CRISPR transcriptional repression devices and layered circuits in mammalian cells
Synthetic Biology Engineering Evolution Design SEED
Wednesday, July 16, 2014 - 8:55pm to 9:20pm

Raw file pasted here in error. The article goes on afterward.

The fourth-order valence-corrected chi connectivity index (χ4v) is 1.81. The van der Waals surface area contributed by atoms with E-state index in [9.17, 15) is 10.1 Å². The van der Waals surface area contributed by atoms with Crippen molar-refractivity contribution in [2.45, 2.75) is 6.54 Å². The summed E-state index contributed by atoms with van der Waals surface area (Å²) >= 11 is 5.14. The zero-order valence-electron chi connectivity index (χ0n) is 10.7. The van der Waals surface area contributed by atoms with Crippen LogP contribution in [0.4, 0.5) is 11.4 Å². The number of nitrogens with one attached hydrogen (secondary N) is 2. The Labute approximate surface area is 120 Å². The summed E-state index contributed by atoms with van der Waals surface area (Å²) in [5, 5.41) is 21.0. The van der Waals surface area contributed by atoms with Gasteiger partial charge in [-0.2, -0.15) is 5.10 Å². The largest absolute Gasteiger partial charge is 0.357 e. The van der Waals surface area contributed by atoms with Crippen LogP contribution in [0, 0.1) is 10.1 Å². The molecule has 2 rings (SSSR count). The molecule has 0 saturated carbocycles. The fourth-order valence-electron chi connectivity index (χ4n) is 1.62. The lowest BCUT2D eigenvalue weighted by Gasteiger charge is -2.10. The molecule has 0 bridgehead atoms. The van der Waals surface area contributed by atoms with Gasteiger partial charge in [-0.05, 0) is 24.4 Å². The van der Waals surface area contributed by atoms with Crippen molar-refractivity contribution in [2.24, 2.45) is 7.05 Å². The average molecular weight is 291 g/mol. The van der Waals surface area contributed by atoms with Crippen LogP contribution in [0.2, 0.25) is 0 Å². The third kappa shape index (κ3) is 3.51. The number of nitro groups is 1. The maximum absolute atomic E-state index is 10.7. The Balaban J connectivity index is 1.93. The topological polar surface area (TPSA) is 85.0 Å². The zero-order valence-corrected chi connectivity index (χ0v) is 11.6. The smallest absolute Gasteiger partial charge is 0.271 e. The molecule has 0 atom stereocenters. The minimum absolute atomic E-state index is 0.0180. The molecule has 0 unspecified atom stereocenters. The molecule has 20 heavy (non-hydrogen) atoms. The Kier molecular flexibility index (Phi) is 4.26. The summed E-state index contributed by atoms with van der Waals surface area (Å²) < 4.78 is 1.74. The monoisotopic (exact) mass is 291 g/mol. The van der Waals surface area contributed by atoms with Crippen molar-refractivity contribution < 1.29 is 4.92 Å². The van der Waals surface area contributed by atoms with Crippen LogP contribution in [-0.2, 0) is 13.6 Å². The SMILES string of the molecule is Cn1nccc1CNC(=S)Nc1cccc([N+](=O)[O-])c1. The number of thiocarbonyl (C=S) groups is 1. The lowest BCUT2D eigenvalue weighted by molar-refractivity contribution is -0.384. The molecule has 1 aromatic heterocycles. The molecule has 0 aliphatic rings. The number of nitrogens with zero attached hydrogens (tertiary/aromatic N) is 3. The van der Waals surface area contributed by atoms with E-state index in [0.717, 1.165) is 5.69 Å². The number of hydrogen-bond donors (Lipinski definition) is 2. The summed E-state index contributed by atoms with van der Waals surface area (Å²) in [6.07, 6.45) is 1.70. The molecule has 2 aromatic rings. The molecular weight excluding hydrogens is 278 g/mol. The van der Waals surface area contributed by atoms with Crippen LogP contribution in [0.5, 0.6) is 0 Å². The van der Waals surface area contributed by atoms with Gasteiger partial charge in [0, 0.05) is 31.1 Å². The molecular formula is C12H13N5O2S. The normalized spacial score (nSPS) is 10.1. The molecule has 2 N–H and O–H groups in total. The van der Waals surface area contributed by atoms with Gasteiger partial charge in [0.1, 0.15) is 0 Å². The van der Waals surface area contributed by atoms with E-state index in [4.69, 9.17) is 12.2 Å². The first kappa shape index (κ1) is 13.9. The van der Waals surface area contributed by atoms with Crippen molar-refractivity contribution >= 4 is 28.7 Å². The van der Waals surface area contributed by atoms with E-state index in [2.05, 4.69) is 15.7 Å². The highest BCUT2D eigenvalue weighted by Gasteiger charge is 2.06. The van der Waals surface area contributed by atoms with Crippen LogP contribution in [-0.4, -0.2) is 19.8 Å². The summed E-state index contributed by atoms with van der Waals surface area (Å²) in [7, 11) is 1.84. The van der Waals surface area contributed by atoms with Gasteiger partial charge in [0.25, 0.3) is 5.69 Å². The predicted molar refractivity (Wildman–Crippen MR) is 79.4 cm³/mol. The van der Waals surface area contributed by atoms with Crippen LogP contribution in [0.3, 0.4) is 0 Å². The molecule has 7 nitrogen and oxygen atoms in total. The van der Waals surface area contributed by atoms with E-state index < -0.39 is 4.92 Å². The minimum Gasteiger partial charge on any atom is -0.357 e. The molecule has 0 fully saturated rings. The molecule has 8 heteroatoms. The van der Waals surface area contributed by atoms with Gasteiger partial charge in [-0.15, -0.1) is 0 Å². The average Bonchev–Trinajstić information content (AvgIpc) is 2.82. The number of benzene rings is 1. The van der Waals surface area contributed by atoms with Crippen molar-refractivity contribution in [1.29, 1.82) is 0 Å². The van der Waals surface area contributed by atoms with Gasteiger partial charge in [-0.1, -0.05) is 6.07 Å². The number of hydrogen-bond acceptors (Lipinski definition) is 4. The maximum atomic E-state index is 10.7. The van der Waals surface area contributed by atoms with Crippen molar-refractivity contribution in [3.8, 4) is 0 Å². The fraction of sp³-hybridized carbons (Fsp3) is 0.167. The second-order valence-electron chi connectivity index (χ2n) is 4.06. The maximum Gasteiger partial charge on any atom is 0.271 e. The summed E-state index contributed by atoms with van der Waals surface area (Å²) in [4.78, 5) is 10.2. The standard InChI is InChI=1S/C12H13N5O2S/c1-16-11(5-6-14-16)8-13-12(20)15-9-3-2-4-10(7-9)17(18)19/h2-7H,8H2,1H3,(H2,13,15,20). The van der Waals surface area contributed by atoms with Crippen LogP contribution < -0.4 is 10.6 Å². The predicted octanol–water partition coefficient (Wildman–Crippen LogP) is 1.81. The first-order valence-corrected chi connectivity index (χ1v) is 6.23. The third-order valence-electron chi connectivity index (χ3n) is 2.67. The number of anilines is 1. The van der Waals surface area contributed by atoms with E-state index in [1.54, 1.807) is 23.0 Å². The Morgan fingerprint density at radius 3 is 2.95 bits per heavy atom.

Engineered biological circuits offer insights into underlying biology of living cells and potential solutions to a range of medical and industrial challenges. To date, however, an impediment to engineering larger and more complex circuits in any living organism is the lack of an efficient framework for generating a sufficient number of composable devices. Recently, the Clustered Regularly Interspaced Palindromic Repeats (CRISPR) system has been adapted for both RNA-guided genome editing and gene regulation in a variety of organisms. CRISPR system provides new promises for generation of the transcription frameworks for diverse device library as it can be easily programmed by altering only the guide RNA (gRNA) sequence that complexes with Cas9 and targets the complementary DNA sequences. Therefore, we generated CRISPR-based devices in human cells that operate by targeting catalytically inactive Cas9(Ca9sm) and gRNA to a specifically designed hybrid promoter architecture that we call CRISPR responsive promoters (CRP). CRPs contain CRISPR target sites flanking mini-CMV promoter and upstream Gal4VP16 target sites allowing both activation by Gal4VP16 and repression by CRISPR targeting. In the presence of Cas9m and gRNAs complementary to target sites at CRP, the recruitment of the complex to CRP, represses an enhanced yellow fluorescent protein (EYFP) expression by steric blocking of the assembly of initiation complex. Examining such devices in human embryonic kidney (HEK) cells demonstrated up to 100-fold repression of EYFP output. Next, we examined the ability to create layered CRISPR-based circuitry in human cells. For such purpose, we rendered U6 promoters that drive gRNA expression repressible by CRISPR system and call the new promoter (CRU6). We then created a cascaded circuitry by connecting two of such devices. First, a gRNA-b will be expressed from a CRa-U6 promoter. Subsequently, the Cas9m and gRNA-b recruitment to CRP-b promoter represses EYFP expression. In the presence of an upstream device that contains a gRNA-a expressed from U6 promoter, targeting of Cas9m-gRNA-a to CRa-U6 promoter represses gRNAb expression and removes the repression on EYFP expression. By examining such circuit in HEK293 cells, we could achieve a functional cascade and derepression in EYFP output. In summary, we provide the first evidence that Cas9 system can be layered to generate circuitry of interconnected devices in human cells and propose a novel architecture to generate a large library of transcriptional devices for such purposes.